The goal is big: Create a thoughtful, cooperative, and compassionate generation of students who go on to solve social, environmental, economic, and political problems. Fortunately, the road to get there has a map. It’s called Habits of Mind, an approach to thinking and learning infused with 16 golden rules, from persistence and accuracy to listening with empathy and taking responsible risks. Since 2010, Montecito Union School (MUS) has woven these techniques into classrooms and playgrounds, and last week its efforts were honored and certified by the Institute for Habits of Mind, founded by educators Bena Kallick and Art Costa, who dubbed the 94-year-old public K-6 an “international Habit of Mind learning community of excellence,” a distinction shared by just a handful of schools nationwide.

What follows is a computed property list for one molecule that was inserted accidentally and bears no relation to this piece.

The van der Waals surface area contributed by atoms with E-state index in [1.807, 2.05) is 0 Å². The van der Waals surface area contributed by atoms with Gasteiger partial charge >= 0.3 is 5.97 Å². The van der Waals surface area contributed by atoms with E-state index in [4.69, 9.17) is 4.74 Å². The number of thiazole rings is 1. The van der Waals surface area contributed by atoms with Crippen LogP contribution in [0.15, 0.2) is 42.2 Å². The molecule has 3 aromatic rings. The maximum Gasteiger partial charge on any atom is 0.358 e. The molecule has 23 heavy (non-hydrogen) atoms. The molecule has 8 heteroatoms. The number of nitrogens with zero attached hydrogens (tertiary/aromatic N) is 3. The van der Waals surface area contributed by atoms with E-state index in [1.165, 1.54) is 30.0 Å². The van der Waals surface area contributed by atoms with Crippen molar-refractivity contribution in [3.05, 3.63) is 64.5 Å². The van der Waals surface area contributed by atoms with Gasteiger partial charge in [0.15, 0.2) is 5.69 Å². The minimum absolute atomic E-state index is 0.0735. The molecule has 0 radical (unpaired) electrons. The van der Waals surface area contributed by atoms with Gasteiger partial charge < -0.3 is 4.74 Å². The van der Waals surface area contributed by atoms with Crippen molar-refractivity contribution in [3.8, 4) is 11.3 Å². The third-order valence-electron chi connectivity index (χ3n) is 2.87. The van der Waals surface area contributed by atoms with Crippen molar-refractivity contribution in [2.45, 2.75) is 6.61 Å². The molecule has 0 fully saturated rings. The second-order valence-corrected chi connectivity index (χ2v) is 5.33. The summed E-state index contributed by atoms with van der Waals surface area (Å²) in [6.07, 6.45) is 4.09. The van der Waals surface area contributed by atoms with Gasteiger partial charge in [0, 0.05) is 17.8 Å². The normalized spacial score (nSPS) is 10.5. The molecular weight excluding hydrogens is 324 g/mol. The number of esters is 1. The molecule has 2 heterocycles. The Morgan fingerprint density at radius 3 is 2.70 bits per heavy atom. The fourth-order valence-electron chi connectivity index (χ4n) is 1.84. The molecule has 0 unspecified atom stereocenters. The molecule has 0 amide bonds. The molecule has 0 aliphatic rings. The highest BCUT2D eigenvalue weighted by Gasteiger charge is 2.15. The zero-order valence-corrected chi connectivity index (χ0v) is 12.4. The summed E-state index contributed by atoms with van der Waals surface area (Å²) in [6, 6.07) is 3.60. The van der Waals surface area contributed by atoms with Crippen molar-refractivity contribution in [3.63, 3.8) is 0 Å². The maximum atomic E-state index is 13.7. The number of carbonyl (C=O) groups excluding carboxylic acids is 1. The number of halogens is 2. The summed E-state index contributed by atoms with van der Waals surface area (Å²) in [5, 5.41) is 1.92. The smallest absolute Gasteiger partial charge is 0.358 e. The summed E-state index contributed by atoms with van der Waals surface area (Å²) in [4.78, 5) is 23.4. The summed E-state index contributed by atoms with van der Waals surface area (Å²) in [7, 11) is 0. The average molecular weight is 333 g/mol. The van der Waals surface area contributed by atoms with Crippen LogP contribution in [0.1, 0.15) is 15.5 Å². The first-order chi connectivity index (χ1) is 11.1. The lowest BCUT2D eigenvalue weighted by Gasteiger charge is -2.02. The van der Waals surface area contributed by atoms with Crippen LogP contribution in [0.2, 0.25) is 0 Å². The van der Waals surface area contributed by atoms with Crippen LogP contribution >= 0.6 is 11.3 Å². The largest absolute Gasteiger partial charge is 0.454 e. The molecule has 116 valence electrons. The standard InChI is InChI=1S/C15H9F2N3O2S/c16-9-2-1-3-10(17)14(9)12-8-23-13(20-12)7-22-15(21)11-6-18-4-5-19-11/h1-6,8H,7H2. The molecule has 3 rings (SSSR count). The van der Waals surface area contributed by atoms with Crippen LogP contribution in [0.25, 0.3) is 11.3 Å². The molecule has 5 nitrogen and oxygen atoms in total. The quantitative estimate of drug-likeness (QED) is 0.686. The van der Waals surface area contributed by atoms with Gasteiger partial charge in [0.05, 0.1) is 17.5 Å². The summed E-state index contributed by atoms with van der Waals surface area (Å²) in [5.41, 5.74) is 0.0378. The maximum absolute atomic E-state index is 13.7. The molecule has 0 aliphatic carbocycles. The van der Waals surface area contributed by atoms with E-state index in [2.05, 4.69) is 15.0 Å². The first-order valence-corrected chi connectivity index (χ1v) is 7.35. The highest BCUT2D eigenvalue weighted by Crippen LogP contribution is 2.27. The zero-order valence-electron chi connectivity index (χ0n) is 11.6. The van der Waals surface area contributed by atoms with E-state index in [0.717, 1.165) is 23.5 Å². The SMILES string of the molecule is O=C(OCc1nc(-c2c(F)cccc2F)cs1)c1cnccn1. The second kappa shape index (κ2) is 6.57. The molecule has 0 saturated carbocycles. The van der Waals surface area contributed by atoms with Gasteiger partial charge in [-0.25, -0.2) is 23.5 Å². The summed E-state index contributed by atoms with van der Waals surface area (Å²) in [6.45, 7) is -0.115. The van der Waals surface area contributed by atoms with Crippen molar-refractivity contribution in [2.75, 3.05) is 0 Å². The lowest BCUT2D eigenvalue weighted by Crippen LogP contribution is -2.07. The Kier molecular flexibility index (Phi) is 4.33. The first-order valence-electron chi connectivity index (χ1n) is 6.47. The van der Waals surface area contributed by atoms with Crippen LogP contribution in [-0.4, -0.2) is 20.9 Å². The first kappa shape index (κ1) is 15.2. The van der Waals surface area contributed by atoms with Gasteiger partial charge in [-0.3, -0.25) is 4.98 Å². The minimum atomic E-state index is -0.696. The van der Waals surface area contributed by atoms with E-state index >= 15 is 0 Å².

With students, staff, and parents gathered in the campus’s central courtyard, a handful of sixth graders spoke to the benefits of the learning techniques, in particular the habit of flexible thinking in tackling complex math problems. “I look forward to learning,” said one of the boys, “no matter how challenging.”
In related news, for the 2015/16 school year, MUS was California’s second-highest-performing school district in language arts and one percentage point away from placing fifth in math.